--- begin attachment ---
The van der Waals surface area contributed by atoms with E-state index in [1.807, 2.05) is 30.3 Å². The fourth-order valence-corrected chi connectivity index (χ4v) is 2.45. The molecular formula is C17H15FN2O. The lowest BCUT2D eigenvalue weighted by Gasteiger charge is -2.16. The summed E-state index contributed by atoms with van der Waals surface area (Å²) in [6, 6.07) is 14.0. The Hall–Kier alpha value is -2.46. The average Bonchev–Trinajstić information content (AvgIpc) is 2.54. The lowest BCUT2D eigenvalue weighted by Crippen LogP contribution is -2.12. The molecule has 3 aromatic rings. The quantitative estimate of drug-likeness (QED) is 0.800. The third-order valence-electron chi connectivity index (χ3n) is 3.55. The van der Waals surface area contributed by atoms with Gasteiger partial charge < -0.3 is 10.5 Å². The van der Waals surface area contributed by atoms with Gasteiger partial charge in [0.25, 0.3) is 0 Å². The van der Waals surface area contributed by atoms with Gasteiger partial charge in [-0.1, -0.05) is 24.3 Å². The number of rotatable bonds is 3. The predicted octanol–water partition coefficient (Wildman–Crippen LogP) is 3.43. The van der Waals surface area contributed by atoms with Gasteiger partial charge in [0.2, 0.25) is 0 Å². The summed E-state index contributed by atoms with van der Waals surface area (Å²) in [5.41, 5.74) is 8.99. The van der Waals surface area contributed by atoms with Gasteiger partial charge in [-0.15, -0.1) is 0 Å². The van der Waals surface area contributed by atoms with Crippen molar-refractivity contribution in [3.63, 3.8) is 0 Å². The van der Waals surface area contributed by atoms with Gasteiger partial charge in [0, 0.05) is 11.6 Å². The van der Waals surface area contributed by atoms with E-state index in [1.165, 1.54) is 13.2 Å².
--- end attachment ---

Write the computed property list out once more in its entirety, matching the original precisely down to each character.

The van der Waals surface area contributed by atoms with E-state index in [1.807, 2.05) is 30.3 Å². The fourth-order valence-corrected chi connectivity index (χ4v) is 2.45. The molecular formula is C17H15FN2O. The lowest BCUT2D eigenvalue weighted by Gasteiger charge is -2.16. The summed E-state index contributed by atoms with van der Waals surface area (Å²) in [6, 6.07) is 14.0. The Hall–Kier alpha value is -2.46. The average Bonchev–Trinajstić information content (AvgIpc) is 2.54. The lowest BCUT2D eigenvalue weighted by Crippen LogP contribution is -2.12. The molecule has 3 aromatic rings. The quantitative estimate of drug-likeness (QED) is 0.800. The third-order valence-electron chi connectivity index (χ3n) is 3.55. The van der Waals surface area contributed by atoms with Gasteiger partial charge < -0.3 is 10.5 Å². The van der Waals surface area contributed by atoms with Gasteiger partial charge in [0.25, 0.3) is 0 Å². The van der Waals surface area contributed by atoms with Gasteiger partial charge in [-0.1, -0.05) is 24.3 Å². The number of rotatable bonds is 3. The predicted octanol–water partition coefficient (Wildman–Crippen LogP) is 3.43. The van der Waals surface area contributed by atoms with Gasteiger partial charge in [0.2, 0.25) is 0 Å². The summed E-state index contributed by atoms with van der Waals surface area (Å²) in [5.41, 5.74) is 8.99. The van der Waals surface area contributed by atoms with Gasteiger partial charge in [-0.15, -0.1) is 0 Å². The van der Waals surface area contributed by atoms with Crippen molar-refractivity contribution in [3.63, 3.8) is 0 Å². The van der Waals surface area contributed by atoms with Gasteiger partial charge in [0, 0.05) is 11.6 Å². The van der Waals surface area contributed by atoms with E-state index in [1.165, 1.54) is 13.2 Å².